Though not the first university to offer a skills development program to undergraduate students, McGill is one of the vanguards. “We looked at some 35 benchmarked institutions and while the University of Pittsburgh was the leader by far, there are very few other universities in North America that offer this,” says Syncox.

Not even a month after its launch, SKILLS21 is already proving popular. “As of last week, we had over 300 registered participants, and registration is open until Sept. 30,” says Karpati. “We don’t turn anyone away. You just have to fill out a short form online and you are in.”

“One of the things that appealed to me about this program was that all of the services and workshops are streamlined – you find them in one place,” says Corrina Vali, a senior in Economics and Political Science. “I like the structure of the program because when you pick a stream you get a cohesive skill set in that particular discipline or that particular area.”

Vali says another appealing aspect of SKILLS21 is that each completed workshop is recorded on their Co-Curricular Record (CCR), a document that recognizes a student’s involvement in learning opportunities outside the classroom.

“Having this appear on my CCR really appeals to me because when you engage in activities with student clubs, a lot of them go unrecorded or unvalued in terms of your contributions and the time you put in,” she says. “But these workshops will go straight to the McGill CCR which I can then show prospective graduate schools or future employers.”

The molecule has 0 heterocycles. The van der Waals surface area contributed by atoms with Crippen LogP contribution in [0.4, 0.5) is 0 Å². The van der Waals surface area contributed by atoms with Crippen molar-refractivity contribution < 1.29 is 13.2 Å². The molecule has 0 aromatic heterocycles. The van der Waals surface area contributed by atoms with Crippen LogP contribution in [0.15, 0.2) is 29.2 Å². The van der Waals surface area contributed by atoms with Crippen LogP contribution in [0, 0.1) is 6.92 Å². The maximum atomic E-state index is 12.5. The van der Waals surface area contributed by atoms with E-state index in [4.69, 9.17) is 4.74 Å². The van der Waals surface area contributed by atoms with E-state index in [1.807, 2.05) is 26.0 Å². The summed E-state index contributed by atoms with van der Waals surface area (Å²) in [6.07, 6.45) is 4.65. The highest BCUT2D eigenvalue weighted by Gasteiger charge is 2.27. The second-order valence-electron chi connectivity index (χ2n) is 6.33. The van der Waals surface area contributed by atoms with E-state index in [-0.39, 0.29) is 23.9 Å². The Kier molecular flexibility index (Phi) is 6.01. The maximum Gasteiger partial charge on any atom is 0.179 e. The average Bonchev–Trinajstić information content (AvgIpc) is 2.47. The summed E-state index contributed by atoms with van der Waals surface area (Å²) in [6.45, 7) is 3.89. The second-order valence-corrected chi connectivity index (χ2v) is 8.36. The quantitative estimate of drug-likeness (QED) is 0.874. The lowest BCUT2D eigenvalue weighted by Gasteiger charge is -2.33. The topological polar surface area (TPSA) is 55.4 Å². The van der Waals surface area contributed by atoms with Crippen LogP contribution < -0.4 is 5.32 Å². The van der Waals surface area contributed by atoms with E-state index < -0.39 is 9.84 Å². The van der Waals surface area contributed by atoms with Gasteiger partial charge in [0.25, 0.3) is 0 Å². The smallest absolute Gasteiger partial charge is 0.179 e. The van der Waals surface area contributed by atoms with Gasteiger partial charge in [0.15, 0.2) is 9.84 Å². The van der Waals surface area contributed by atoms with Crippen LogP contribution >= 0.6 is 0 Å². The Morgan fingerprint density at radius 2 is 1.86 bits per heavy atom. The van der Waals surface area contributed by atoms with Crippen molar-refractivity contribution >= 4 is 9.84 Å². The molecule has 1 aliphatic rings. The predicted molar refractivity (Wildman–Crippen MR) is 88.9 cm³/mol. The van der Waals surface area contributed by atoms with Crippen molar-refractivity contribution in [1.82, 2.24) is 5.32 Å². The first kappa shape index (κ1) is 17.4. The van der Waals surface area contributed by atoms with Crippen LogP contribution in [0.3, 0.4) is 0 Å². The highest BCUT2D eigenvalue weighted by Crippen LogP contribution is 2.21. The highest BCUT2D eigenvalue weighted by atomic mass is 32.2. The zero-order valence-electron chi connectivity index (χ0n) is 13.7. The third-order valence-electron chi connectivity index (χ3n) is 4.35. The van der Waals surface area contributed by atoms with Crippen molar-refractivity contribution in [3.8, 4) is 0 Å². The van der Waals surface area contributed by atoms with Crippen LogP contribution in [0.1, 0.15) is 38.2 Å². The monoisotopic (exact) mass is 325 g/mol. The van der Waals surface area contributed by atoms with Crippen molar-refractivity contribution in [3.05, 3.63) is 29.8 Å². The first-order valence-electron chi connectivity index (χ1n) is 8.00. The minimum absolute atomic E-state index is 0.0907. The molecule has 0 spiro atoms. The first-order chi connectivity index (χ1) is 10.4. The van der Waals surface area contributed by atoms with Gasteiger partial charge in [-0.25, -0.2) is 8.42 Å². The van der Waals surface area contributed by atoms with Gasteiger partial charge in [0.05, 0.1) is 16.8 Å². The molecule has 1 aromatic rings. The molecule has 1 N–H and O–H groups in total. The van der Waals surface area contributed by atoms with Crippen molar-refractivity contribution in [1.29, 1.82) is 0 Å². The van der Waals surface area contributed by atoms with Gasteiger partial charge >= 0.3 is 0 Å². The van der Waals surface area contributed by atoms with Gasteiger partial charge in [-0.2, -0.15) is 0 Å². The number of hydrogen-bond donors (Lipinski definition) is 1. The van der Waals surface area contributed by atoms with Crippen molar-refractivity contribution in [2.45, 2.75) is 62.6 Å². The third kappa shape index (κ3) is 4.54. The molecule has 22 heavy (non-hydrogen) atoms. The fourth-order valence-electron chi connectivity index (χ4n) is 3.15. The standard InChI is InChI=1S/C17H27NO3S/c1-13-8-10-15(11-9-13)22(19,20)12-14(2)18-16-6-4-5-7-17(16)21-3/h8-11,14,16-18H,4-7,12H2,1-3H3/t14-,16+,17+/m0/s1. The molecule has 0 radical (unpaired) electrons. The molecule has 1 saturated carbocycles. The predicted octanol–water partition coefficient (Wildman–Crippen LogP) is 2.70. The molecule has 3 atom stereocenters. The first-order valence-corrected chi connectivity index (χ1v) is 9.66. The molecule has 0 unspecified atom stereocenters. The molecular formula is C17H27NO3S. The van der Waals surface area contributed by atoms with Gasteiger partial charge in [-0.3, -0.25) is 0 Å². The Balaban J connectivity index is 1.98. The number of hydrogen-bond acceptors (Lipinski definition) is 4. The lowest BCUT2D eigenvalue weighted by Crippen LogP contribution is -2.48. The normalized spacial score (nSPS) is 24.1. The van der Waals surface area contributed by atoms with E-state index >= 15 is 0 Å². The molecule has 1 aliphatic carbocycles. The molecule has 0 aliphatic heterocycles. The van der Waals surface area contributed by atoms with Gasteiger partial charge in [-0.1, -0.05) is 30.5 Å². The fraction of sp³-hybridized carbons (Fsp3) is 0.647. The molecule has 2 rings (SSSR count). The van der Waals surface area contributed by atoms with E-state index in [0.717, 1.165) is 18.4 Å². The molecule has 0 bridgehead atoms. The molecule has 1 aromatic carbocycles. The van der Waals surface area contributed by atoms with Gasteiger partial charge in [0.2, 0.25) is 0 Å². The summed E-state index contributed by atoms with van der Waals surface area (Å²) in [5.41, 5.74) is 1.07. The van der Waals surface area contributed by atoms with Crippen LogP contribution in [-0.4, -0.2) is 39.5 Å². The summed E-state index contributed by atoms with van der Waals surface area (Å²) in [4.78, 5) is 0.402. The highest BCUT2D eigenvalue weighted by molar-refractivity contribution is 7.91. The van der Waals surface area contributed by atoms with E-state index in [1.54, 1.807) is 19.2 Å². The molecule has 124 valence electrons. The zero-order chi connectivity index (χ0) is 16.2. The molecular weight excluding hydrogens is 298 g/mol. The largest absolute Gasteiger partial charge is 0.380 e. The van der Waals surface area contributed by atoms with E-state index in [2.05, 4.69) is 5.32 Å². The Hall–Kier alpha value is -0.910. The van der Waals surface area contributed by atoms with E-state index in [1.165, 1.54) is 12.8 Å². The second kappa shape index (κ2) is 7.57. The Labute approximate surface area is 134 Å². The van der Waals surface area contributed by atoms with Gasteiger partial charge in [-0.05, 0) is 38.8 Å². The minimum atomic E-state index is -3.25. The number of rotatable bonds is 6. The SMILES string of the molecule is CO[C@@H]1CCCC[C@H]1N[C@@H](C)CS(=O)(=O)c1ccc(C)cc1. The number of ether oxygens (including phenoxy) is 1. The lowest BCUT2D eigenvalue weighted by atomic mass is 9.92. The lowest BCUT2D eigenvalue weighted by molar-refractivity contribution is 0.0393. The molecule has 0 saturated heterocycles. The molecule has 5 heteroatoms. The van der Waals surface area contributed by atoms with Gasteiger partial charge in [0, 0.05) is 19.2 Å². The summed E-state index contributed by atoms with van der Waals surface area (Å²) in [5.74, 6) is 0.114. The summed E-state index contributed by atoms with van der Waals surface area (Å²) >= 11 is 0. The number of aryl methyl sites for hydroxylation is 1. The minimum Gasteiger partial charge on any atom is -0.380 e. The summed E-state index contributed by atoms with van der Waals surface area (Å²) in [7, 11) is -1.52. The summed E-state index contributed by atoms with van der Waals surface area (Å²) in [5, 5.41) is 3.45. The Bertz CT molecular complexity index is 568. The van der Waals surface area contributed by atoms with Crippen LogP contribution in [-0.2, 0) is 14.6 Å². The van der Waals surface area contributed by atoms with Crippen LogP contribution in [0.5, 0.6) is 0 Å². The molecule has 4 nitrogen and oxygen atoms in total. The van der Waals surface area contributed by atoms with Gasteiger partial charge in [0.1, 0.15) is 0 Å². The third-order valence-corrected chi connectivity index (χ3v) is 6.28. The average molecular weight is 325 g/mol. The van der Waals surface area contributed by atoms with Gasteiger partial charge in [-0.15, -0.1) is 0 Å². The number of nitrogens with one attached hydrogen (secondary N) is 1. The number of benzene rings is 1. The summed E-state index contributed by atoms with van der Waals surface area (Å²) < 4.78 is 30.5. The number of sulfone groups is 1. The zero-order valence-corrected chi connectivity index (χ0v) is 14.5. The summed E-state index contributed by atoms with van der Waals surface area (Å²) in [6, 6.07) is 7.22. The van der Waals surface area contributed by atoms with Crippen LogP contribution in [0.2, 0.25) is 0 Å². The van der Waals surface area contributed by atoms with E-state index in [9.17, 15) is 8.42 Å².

“This concern about life-after-school is increasing among undergraduate students,” says Martine Gauthier, Executive Director, Services for Students. “One of the trends we are seeing in post-secondary education is that students have become, and are increasingly becoming, very career-minded. They come into a university and have a precise destination in mind. And what they want is something that will help them be more marketable once they get their degree,” she says.

“SKILLS21 is a very purposeful way – and I think the word purposeful is the right word for this – of connecting the skills that they learn in class with skills that are needed in the job market.”

But not everything offered by SKILLS21 is directly related to work. In the Wellbeing stream, for example, participants will be able to explore everything from establishing a healthy lifestyle and implementing strategies to build and maintain self-esteem, to setting short- and long-term personal goals, and distinguishing between healthy and unhealthy relationships.

“For students, universities are no longer viewed as just being content experts,” says Gauthier. “This university experience is also about self-actualization. We’re providing opportunities for our students to self-actualize.”

“This will definitely enhance my university experience,” says Vali. “I know I want to go to grad school but I want to experience working first. And a lot of graduate schools are now asking for that experience, so I want to be as prepared as possible. Even if the skills I learn just help me become more equipped for life after school – in terms of financial literacy, for example – that would be really helpful. So it’s not just for employers, it’s also for the student getting ready to step out of school and into the world.”

SKILLS21 is open to all McGill undergraduate students. Registration ends on Sept. 30. Get more information about the program and register online.